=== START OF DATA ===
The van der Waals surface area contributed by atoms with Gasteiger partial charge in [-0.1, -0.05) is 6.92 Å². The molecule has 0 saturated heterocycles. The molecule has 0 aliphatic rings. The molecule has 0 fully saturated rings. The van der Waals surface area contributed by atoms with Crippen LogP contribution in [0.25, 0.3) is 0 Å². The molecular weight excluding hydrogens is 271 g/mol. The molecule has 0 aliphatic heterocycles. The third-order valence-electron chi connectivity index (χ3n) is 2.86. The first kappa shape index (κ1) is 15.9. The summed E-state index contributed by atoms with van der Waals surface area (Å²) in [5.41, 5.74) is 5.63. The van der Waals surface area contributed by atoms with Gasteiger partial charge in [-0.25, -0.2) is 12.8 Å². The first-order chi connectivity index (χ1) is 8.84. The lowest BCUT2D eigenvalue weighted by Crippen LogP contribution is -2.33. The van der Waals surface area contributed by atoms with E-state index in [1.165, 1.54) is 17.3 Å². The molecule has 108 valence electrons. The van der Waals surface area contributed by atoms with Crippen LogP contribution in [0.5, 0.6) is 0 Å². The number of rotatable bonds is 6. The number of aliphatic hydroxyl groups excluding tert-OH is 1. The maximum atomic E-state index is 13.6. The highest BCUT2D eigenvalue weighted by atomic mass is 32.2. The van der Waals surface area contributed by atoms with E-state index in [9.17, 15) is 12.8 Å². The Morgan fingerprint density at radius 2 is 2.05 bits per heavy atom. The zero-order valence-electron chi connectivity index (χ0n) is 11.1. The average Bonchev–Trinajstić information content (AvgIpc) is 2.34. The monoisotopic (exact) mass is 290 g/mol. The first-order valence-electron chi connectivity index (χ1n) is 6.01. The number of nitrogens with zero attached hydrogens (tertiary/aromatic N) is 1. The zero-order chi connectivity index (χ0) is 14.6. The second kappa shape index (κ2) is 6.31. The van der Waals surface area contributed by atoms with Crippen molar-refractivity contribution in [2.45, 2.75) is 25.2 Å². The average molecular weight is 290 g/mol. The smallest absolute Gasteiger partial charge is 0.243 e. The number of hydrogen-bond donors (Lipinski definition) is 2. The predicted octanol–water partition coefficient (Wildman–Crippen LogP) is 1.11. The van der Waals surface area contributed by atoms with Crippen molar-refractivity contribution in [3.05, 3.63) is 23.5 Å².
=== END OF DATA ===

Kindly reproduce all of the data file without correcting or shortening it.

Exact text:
The van der Waals surface area contributed by atoms with Gasteiger partial charge in [-0.1, -0.05) is 6.92 Å². The molecule has 0 saturated heterocycles. The molecule has 0 aliphatic rings. The molecule has 0 fully saturated rings. The van der Waals surface area contributed by atoms with Crippen LogP contribution in [0.25, 0.3) is 0 Å². The molecular weight excluding hydrogens is 271 g/mol. The molecule has 0 aliphatic heterocycles. The third-order valence-electron chi connectivity index (χ3n) is 2.86. The first kappa shape index (κ1) is 15.9. The summed E-state index contributed by atoms with van der Waals surface area (Å²) in [5.41, 5.74) is 5.63. The van der Waals surface area contributed by atoms with Gasteiger partial charge in [-0.25, -0.2) is 12.8 Å². The first-order chi connectivity index (χ1) is 8.84. The lowest BCUT2D eigenvalue weighted by Crippen LogP contribution is -2.33. The van der Waals surface area contributed by atoms with E-state index in [1.165, 1.54) is 17.3 Å². The molecule has 108 valence electrons. The van der Waals surface area contributed by atoms with Crippen LogP contribution in [0.5, 0.6) is 0 Å². The number of rotatable bonds is 6. The number of aliphatic hydroxyl groups excluding tert-OH is 1. The maximum atomic E-state index is 13.6. The highest BCUT2D eigenvalue weighted by atomic mass is 32.2. The van der Waals surface area contributed by atoms with E-state index in [9.17, 15) is 12.8 Å². The Morgan fingerprint density at radius 2 is 2.05 bits per heavy atom. The zero-order valence-electron chi connectivity index (χ0n) is 11.1. The average Bonchev–Trinajstić information content (AvgIpc) is 2.34. The monoisotopic (exact) mass is 290 g/mol. The first-order valence-electron chi connectivity index (χ1n) is 6.01. The number of nitrogens with zero attached hydrogens (tertiary/aromatic N) is 1. The zero-order chi connectivity index (χ0) is 14.6. The second kappa shape index (κ2) is 6.31. The van der Waals surface area contributed by atoms with Crippen molar-refractivity contribution in [2.45, 2.75) is 25.2 Å². The average molecular weight is 290 g/mol. The smallest absolute Gasteiger partial charge is 0.243 e. The number of hydrogen-bond donors (Lipinski definition) is 2. The predicted octanol–water partition coefficient (Wildman–Crippen LogP) is 1.11. The van der Waals surface area contributed by atoms with Crippen molar-refractivity contribution in [3.05, 3.63) is 23.5 Å².